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More than the letter to the Ephesians, the twin letter of the Colossians, this letter is about the position of Christ and there is more emphasis on doctrinal truths. The letter of Ephesians speaks more about the position of the body of Christ.

Writer, origin and destination

This letter was probably written at the same time as the Ephesians letter in the first half of Paul's two-year captivity in Rome (AD 61-63; Acts 28). Both letters are apparently conveyed by Tychicus, who would also tell the addressees more about Paul's circumstances (Eph. 6:21 and 22 and Col. 4:7 and 8). The Philippians letter was written at the end of that two-year period. Thus the three congregational letters for the body of Christ were written from captivity. The letter to Laodicea mentioned at Colossians 4:15 and 16 is probably the letter we know as the Ephesians letter. It is believed that the words "[at Ephesus]" (Eph. 1:1) were not originally there (hence it is in square brackets). The letter to Ephesians should therefore certainly not be seen in connection with the letter to Ephesus from Revelation 2:1-7.

Although Paul wrote letters to Laodicea and Colossians, we find no record of his visit to those cities in the book of Acts; let alone his work there. He probably never even visited both cities! In Colossians 1:4 and 9 he writes that he "heard" of the faith of the Colossians (cf. also Eph. 1:15). That is not how Paul expresses himself in the Philippians letter, which he had seen (Acts 16:12-40 and Phil. 1:30). In addition, the Colossians had come to know the "grace of God in truth" through the ministry of Epaphras (Col. 1:6 and 7).

Both the Ephesians and the Colossians are therefore less 'personal' than the Philippians.


A. 1:1-2 Letter style and greeting.
B. 1:3-8 Report and messages by Epaphras.
C. 1:9-2:7 Paul's concern for the Colossians and his prayer that they might know the mystery.
D. 2:8-23 Doctrinal correction insofar as one did not live from the truth, as it appears in the Ephesians letter. Died with Christ.
D. 3:1-4:1 Doctrinal correction insofar as one did not live from the truth, as it appears in the Ephesians letter. Raised with Christ.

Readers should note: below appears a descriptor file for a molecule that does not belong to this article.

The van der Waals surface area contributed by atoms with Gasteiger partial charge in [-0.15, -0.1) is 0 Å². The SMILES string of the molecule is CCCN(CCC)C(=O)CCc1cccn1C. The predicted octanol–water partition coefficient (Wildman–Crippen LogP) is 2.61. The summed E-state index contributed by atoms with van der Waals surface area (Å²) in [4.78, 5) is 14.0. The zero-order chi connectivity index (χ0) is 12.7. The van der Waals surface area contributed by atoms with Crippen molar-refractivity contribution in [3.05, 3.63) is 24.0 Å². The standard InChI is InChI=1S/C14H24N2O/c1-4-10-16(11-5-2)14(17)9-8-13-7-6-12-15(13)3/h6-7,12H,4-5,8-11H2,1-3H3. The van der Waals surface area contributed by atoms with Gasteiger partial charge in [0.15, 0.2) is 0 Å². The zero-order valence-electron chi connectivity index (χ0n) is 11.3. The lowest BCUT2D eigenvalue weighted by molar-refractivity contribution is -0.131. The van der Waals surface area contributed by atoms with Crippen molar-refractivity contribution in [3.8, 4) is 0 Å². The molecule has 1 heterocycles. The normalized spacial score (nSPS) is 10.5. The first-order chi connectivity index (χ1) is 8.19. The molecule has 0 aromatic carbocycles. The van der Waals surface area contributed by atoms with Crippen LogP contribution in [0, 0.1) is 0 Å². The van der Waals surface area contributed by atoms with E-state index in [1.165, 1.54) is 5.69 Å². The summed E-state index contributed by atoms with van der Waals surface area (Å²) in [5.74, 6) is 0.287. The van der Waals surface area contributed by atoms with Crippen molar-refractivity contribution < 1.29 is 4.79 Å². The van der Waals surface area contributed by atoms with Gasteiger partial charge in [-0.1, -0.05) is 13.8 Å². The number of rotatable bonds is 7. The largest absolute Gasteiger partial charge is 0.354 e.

C. 4:2-6 Paul's concern for the Colossians and his request for their prayer regarding his preaching of the mystery.
B. 4:7-9 Report and reports by Tychicus and Onesimus.
A. 4:10-18 Letter style and greeting.

Purpose and content

It has already been noted in the chapter about the Ephesians that the three captivity letters are each written to saints and believers "in Christ"; while his earlier municipal letters are mainly addressed to 'congregations at ...'. Another characteristic is that they reveal the (hidden) plan of God with regard to the church today, the body of Christ. In the letter to Colossians the basis of this 'doctrine' concerning the body of Christ is completed. So these letters inform us of our position and walk.

A third characteristic of these letters is that Paul describes in detail his prayer for the believers. Much more than in the other congregational epistles (where Paul especially gives thanks, if he spoke about his prayer at all), in these three epistles his prayers (in the sense of asking) come to the fore. And what he asks for is always the same: knowledge (Greek: epignoosis, deeper knowledge, knowledge that is higher than general knowledge, acknowledgment):

Ephesians 1:17 "that . . . God . . . give you the Spirit of wisdom and of revelation, to know him rightly" (lit. "give you a spirit of wisdom and revelation in his knowledge") ;

Philippians 1:9 "this I pray, that your love may abound still more in clear understanding and in all subtlety" (lit., "may abound more in knowledge") and

Colossians 1:9 "to pray for you, and ask that you may be filled with the knowledge of His will."

In these texts, therefore, the same Greek word epignoosis is always used. If we really want to "discern what matters" (Phil. 1:10), it is necessary to pray for this knowledge. The glorious things of the mystery message are so hidden from our minds in the first place that God did not just let them be recorded. No, whenever His servant had to write about it, it was accompanied by a prayer to receive that knowledge. For example, why did Paul rejoice in his great battle (Col. 2:1ff); what does it mean that we are raised with Christ (Col. 3:1); what are the blessings associated with our hidden position in Christ (Col. 3:3) and what exactly is our hope (Col. 3:4)? By fulfilling knowledge we come to understand it!

core texts

"To them God willed to make known how rich the glory of this mystery is among the Gentiles: Christ among you, the Hope of glory (...) Now that you have received Christ Jesus the Lord, walk in Him..." (chap. 1:27 and 2:5).